Are you a good listener?
We talk to people in many ways — in-person, texting, chat groups etc. — yet, how many of us can say we’re actually good listeners? Becoming an active listener is tough. We’re all so busy that when we find time to sit and engage with another human being, we may be talking more than we’re listening.
Turns out one of the keys to becoming a successful listener is listening to your body. For instance, when you move into a plank and notice an unusual sensation in your bicep, listen to your body and stop. Apply this logic to conversing with others.
For example, what message are you sending to your friend if you’re not facing them? And then take this a step further; if you’re stressed, know when to practice self-care (BodyRock+ Yoga, meditation, working out) as you would by stopping a workout if your bicep was hurting.
The point is being a good listener starts with listening to your body and making sure your body’s needs are taken care of; if you're tuned into your needs, it's easier to dial into a friend's!
The Art of Listening
Anything worthwhile — like building strong muscles — takes time, effort and repetition; listening is no exception. However, listening is a skill you want in your arsenal because it’s what forges strong relationships!
Friendships are about give and take.
A sign that your listening skills could improve is if you’re listening and forming a reply as the other person is talking; as this means you’re not listening at all.
Active listening looks like this:
Paying Attention: Looking directly at the person (if in-person), watching their body cues and listening to the tone of their voice are all signs you’re zoned into the other person.
Body Language: This is critical; listen with your body by facing the person talking. Nod along, lean in or make it known you’re paying close attention to what they have to say.
Not Interrupting: Nobody likes to be interrupted midway through a thought — unless there’s a justifiable reason — it makes you feel like what you’re saying is falling on deaf ears. The best thing to do is allow the person to finish then, provide your response.
Repeating What’s Said: One of the easiest ways to indicate you’re listening is by repeating back a summary of what was said.
Responding: When the floor is yours, be honest and to show respect for the other person — even if you disagree with their opinion.
Therefore, to be a good listener, we need to be present and allow the other person to communicate a thought before responding; this is the basis of good interpersonal skills!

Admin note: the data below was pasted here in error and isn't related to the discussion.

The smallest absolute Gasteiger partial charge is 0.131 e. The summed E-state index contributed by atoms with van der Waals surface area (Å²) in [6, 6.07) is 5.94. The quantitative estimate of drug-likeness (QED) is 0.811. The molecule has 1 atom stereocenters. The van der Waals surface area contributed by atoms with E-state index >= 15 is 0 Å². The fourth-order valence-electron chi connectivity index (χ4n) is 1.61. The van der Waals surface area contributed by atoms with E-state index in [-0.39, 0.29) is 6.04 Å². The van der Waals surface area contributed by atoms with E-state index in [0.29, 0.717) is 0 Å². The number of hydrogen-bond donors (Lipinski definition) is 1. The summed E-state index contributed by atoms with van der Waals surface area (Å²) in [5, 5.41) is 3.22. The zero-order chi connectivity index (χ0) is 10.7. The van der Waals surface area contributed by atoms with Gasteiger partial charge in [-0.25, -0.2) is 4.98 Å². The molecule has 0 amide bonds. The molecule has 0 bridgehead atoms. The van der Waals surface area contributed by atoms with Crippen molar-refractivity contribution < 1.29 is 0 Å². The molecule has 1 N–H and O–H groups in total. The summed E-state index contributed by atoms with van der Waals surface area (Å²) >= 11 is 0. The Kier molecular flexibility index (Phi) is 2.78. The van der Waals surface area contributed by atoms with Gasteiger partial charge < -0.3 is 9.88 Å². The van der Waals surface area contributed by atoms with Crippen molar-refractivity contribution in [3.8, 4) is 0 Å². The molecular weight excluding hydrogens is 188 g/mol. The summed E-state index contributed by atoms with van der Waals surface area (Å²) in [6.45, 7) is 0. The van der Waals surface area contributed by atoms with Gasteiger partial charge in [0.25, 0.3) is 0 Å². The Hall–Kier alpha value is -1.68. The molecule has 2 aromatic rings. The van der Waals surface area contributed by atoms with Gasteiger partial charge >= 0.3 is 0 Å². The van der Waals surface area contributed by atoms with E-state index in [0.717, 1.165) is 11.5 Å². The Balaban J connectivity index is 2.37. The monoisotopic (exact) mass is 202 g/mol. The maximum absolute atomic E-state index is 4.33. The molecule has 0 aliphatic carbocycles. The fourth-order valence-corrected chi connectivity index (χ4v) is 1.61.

This Exercise Makes You A Better Listener
The first step to becoming a good listener is to first tune into your body’s needs. Stretching is a great way to do this. For example, if you’ve spent all day at a computer then jumped into a conversation with a friend after work, you may find you have a rigid posture, or a tough time following along — which makes listening more difficult.
Stretching is good for you as it helps you release built-up tension in your body; even if you haven’t had a hectic day, you can still be tense. Think about when you first wake up; there is nothing better than that first stretch as your body comes alive.
Now, think about how much more relaxed you’d be if you stretched before a conversation? Although it isn’t likely you’ll stretch before every conversation, the point is finding time to stretch tension-prone areas (neck, hamstrings, shoulders, back) as this helps release stress and makes it easier to concentrate on conversations.
Stretching + Better Listening
Now that you know yet another benefit of stretching — it helps you listen better — how can you apply this newfound knowledge to your life without having to stretch before every chat?
An easy way to stretch your body and soothe your mind is by practicing yoga often. The word yoga means “the union of body and mind,” which helps encourage relaxation, so cue up some BodyRock+ Yoga and make it a habit! For best results, try doing yoga in the morning after you wake up or before bed to clear your mind and see if this helps you listen more effectively.
Stretching is Good for You
We all strive to have healthy relationships with friends, colleagues, family or strangers, and one of the best ways to show interest in a conversation is to listen. Unfortunately, listening is an interpersonal skill that doesn’t come naturally, so to become good at you have to work at it. One such way to improve your listening skills is to get rid of the stress (body and mind) by doing some BodyRock+ Yoga frequently to be more present within yourself, which means you'll listen better and have stronger relationships because of it!